Pulver said Gov. Tom Wolf approved $10.5 million to assist career and technical schools in implementing health and safety plans. The money comes from federal coronavirus relief legislation, which authorized governors to determine the amount.

In a normal school year, most of LCTI’s 2,000 students start their mornings attending homeroom at their district high school and then are bused to LCTI. At LCTI, students learn in areas such as business, engineering, human services and technology.

This year, many of the students will be on a hybrid schedule that gives them both in-person classes and virtual ones. On Mondays and Tuesdays, students with last names beginning with A-K will be bused to the Schnecksville campus. Students with last names starting with L-Z will have their in-person classes Thursday and Friday. All classes Wednesdays will be virtual.

In the Allentown School District, where students are to work remotely, the school board voted 6-3 Thursday to allow the district to consider letting its LCTI students attend some in-person classes. Allentown sends around 800 students to LCTI — the most out of the nine Lehigh County districts affiliated with the vo-tech school.

Last month, the district decided to have all 17,000 students start the school year remotely because school leaders said they could not guarantee social distancing — even with face masks as a means to mitigate the potential spread of COVID-19 — in the buildings.

At the meeting, Superintendent Thomas Parker said if the district allows LCTI students to receive some in-person classes, it will have to work out logistics such as staffing and transportation with LCTI.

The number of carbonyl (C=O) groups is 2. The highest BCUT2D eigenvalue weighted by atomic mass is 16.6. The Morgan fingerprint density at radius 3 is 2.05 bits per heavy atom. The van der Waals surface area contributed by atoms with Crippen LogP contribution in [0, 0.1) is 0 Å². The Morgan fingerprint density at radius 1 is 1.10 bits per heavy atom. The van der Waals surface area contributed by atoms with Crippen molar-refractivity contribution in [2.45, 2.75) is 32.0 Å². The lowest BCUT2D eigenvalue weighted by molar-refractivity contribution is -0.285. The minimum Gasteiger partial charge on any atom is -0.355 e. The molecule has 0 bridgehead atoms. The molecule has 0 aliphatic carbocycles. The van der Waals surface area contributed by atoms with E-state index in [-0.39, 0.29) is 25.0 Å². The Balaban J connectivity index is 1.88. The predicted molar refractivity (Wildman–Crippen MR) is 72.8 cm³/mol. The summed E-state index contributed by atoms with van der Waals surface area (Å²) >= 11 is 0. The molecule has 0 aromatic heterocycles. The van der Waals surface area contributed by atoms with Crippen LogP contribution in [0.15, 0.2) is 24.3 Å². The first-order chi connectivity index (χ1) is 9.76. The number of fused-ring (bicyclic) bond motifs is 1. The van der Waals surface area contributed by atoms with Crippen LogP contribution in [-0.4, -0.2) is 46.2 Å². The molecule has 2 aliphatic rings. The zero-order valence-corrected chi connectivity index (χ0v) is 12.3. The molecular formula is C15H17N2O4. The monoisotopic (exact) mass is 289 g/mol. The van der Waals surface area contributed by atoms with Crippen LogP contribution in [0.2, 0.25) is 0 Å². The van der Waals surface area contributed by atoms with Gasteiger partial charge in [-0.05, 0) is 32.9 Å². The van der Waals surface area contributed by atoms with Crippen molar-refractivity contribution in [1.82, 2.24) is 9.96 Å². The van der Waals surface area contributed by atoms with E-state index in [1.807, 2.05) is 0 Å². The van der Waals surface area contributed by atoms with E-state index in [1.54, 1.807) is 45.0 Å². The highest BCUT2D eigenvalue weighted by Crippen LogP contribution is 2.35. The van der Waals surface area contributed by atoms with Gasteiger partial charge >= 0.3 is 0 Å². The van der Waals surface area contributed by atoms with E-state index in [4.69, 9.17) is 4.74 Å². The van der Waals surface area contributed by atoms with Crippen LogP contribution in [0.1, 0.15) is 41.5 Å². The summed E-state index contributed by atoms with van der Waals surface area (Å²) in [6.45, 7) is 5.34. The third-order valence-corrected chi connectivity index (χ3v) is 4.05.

Amy Herczeg’s 14-year-old daughter Kendal, a freshman at Dieruff High School, will be taking her first LCTI classes this fall. Kendal signed up for three labs — cosmetology, painting and decorating, and cabinet making. But because Allentown students will, for now, join their LCTI classes online, Kendal’s lessons will be more about the theory of those three crafts rather than actual labs.

Allentown students could be at a disadvantage under those circumstances, Amy Herczeg said.

“The whole plan of LCTI is for kids to have hands-on learning,” she said. “I’m really concerned she’s not going to get the same education as the kids from neighboring districts.”

But Parker said during Thursday’s meeting it wouldn’t be fair to offer LCTI students some in-person instruction while other students, especially special education ones who also benefit from in-person lessons, won’t have the option.

“We begin walking the path of what does virtual look like and who gets virtual,” Parker said. “And for our students that are most in need in ASD, should we then begin creating spaces and opportunities for them to have in-person instruction as well?”

There were, perhaps, some soothing spots to vocational-technical training early in the pandemic. Pennsylvania Education Secretary Pedro A. Rivera waived certain assessment requirements for the 2019-20 school year, including standardized tests for students in career and technical education.

Also, schools were largely able to graduate students and get them into the workforce. And despite high unemployment rates in recent months in the Valley, manufacturing and other jobs that require skills training are available, Lazarchak said.

“In an economic climate that caters to the essential worker, I’m proud to say that the career training we offer prepares our students for those high-wage, high-demand, must-report occupations,” he said.

Still, students such as Marie Fritts, already strained by the partial loss of both class, and now hands-on work, wonder how much her education will flourish this fall under the specter of the coronavirus.

“It’s hard when you’re going into the education field,” she said, “because you’re working with kids, and so it sets us back as a class, because we really can’t work with the kids.”


Morning Call reporter Jacqueline Palochko contributed to this story.




Information from: The Morning Call,